Read all our coverage of the 2011 Toronto International Film Festival here.
I didn't want to like "Violet and Daisy," a dark comedy that owes its premise to the first act of "Pulp Fiction" and its appeal to the enduring popularity of seeing young girls being brought up as assassins. But something funny happened with "Precious" screenwriter Geoffrey Fletcher's bizarrely charming directorial debut — it actually works.
Finding the ethereal in a mix of the surreal and gallows humor similar to Martin McDonagh's pitch black hitman tale "In Bruges," "Violet and Daisy" follows the film's two title characters played by Alexis Bledel and Saoirse Ronan, respectively, as they head to the apartment of a man (James Gandolfini) who hijacked a shipment of cologne and cash from the wrong guy and now must pay with his life, which in turn will pay for new dresses for the girls once they take the job. Violet and Daisy arrive at the apartment too early, and the film stays a tad too long, but in the interim, trouble starts when they fall asleep and the unnamed man shows them a modicum of comfort by draping a blanket over their legs and their guns as they slumber on his couch. Not resembling the brash killers dressed as nuns who blast away their targets in the film's opening sequence when they awaken, Violet and Daisy rise and shine with uncertainty about their mission and each other, loyalties shifting fluidly between all three in the room.
The tone of the film, on the other hand, is surprisingly assured, creating a dreamlike environment with a lilting piano score and sun-dappled cinematography Vanja Cernjul that's in stark contrast to the cold reality of the situation. Fletcher plays the juxtaposition for all its worth, comparing the pop of a gun to the burst of bubble gum and having the assassins show their age by doing the "internal bleeding dance," where the girls jump up and down on their victims as if they were a bed at a pajama party.
In a world where everyone’s days appear to be numbered, there's nothing grim about death here, only the suggestion that too many waste their lives unclear about their purpose – Gandolfini's character is accepting of his imminent demise as a means of helping the daughter he long neglected and Daisy beginning to question her choice of profession, with the trigger-happy Violet as the confident standard by which the two others are measured.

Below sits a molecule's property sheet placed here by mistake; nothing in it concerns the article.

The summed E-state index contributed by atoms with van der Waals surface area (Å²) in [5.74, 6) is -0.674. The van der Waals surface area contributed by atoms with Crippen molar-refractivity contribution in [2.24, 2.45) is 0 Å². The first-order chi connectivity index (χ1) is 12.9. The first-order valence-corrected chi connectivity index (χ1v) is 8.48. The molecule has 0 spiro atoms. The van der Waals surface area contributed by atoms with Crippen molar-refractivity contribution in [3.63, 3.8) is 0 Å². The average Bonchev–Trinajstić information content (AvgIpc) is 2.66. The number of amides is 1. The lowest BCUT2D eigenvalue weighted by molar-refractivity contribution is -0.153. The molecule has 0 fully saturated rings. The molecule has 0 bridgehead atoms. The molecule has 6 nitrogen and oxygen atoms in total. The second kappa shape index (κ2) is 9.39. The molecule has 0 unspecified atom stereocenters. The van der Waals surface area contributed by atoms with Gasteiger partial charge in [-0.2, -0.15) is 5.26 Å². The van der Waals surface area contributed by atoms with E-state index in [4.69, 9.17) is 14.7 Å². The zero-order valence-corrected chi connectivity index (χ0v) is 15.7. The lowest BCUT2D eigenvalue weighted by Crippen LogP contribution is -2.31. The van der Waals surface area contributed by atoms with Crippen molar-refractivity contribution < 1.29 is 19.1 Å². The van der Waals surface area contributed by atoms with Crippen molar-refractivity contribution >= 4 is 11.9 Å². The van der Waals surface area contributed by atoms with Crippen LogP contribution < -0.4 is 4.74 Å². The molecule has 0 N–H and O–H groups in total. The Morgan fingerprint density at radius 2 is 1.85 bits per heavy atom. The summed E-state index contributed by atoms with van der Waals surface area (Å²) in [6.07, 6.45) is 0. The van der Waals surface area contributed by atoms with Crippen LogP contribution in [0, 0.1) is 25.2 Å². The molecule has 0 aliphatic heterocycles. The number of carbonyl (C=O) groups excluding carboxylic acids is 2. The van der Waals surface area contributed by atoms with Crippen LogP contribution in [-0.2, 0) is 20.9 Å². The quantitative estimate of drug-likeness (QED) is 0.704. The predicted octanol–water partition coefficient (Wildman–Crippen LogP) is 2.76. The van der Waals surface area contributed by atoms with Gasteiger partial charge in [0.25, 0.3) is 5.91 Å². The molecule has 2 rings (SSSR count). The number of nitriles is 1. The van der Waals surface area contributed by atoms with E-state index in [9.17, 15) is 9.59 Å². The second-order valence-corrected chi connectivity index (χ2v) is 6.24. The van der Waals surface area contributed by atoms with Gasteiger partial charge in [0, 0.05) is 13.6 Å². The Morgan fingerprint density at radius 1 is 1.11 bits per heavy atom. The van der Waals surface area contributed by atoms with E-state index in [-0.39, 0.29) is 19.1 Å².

The film falls short of the transcendence it clearly reaches for with Daisy's vision quests and Violet’s bouts with happenstance, which are about as lightweight as either of the heroines are physically. Yet for all the knowingly pretentious touches such as chapters entitled “Dreaming Flowers” and incongruous imagery — the girls’ black dog named “Whitey” and their use of a tricycle to get around — “Violet and Daisy” is consistent enough to be fully transporting.
Bledel and Ronan have an easy chemistry and are both so deeply invested in the material that you never question it, while Gandolfini is the real pleasure here in a subdued performance that has more quiet power than anything he’s done since “The Sopranos.” With the action contained mostly to a single apartment, the trio keep the walls from completely closing in, even as some of their conversations get a little more wistful and ponderous approaching the film’s climax, and an appearance by Marianne Jean-Baptiste as a rival hitter and Danny Trejo as a middleman do little more than add to the alternate universe.
But as Fletcher said before the film premiered at Toronto, “I hope you keep in mind this is different” and unlike so many films that hide under quirk, “Violet and Daisy” genuinely is. Gleefully amoral and esoteric, its destiny as a cult hit is probably already written, but otherwise it’s a breath of fresh air that defies classification, despite the fact it comes at the expense of someone’s last gasp.
"Violet & Daisy" currently does not have U.S. distribution. It will play Toronto once more on September 18th at the Scotiabank Theatre 1.